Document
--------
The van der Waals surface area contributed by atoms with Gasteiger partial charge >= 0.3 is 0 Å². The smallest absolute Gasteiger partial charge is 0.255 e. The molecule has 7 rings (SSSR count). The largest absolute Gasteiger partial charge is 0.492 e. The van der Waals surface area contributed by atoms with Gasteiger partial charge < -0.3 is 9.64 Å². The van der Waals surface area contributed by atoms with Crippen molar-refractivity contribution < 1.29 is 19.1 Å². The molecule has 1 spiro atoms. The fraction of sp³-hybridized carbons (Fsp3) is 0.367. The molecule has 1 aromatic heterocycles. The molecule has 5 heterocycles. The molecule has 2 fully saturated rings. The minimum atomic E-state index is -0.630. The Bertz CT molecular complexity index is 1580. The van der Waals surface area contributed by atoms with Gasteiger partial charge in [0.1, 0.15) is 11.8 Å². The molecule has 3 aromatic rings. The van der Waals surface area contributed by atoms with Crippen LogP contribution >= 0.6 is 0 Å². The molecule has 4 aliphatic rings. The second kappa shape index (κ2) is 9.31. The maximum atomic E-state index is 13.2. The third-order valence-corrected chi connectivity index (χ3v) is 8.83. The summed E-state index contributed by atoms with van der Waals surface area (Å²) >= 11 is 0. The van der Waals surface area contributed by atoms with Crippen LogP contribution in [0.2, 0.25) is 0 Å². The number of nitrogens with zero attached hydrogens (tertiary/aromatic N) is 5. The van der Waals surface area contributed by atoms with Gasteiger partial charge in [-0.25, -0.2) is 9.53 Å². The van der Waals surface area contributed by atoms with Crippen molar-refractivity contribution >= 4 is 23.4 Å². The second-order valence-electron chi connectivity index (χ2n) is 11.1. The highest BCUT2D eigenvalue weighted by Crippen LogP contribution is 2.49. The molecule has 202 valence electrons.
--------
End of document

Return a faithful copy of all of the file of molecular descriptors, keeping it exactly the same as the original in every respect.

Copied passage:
The van der Waals surface area contributed by atoms with Gasteiger partial charge >= 0.3 is 0 Å². The smallest absolute Gasteiger partial charge is 0.255 e. The molecule has 7 rings (SSSR count). The largest absolute Gasteiger partial charge is 0.492 e. The van der Waals surface area contributed by atoms with Gasteiger partial charge < -0.3 is 9.64 Å². The van der Waals surface area contributed by atoms with Crippen molar-refractivity contribution < 1.29 is 19.1 Å². The molecule has 1 spiro atoms. The fraction of sp³-hybridized carbons (Fsp3) is 0.367. The molecule has 1 aromatic heterocycles. The molecule has 5 heterocycles. The molecule has 2 fully saturated rings. The minimum atomic E-state index is -0.630. The Bertz CT molecular complexity index is 1580. The van der Waals surface area contributed by atoms with Gasteiger partial charge in [0.1, 0.15) is 11.8 Å². The molecule has 3 aromatic rings. The van der Waals surface area contributed by atoms with Crippen LogP contribution >= 0.6 is 0 Å². The molecule has 4 aliphatic rings. The second kappa shape index (κ2) is 9.31. The maximum atomic E-state index is 13.2. The third-order valence-corrected chi connectivity index (χ3v) is 8.83. The summed E-state index contributed by atoms with van der Waals surface area (Å²) >= 11 is 0. The van der Waals surface area contributed by atoms with Crippen LogP contribution in [0.2, 0.25) is 0 Å². The number of nitrogens with zero attached hydrogens (tertiary/aromatic N) is 5. The van der Waals surface area contributed by atoms with Gasteiger partial charge in [-0.25, -0.2) is 9.53 Å². The van der Waals surface area contributed by atoms with Crippen molar-refractivity contribution >= 4 is 23.4 Å². The second-order valence-electron chi connectivity index (χ2n) is 11.1. The highest BCUT2D eigenvalue weighted by Crippen LogP contribution is 2.49. The molecule has 202 valence electrons.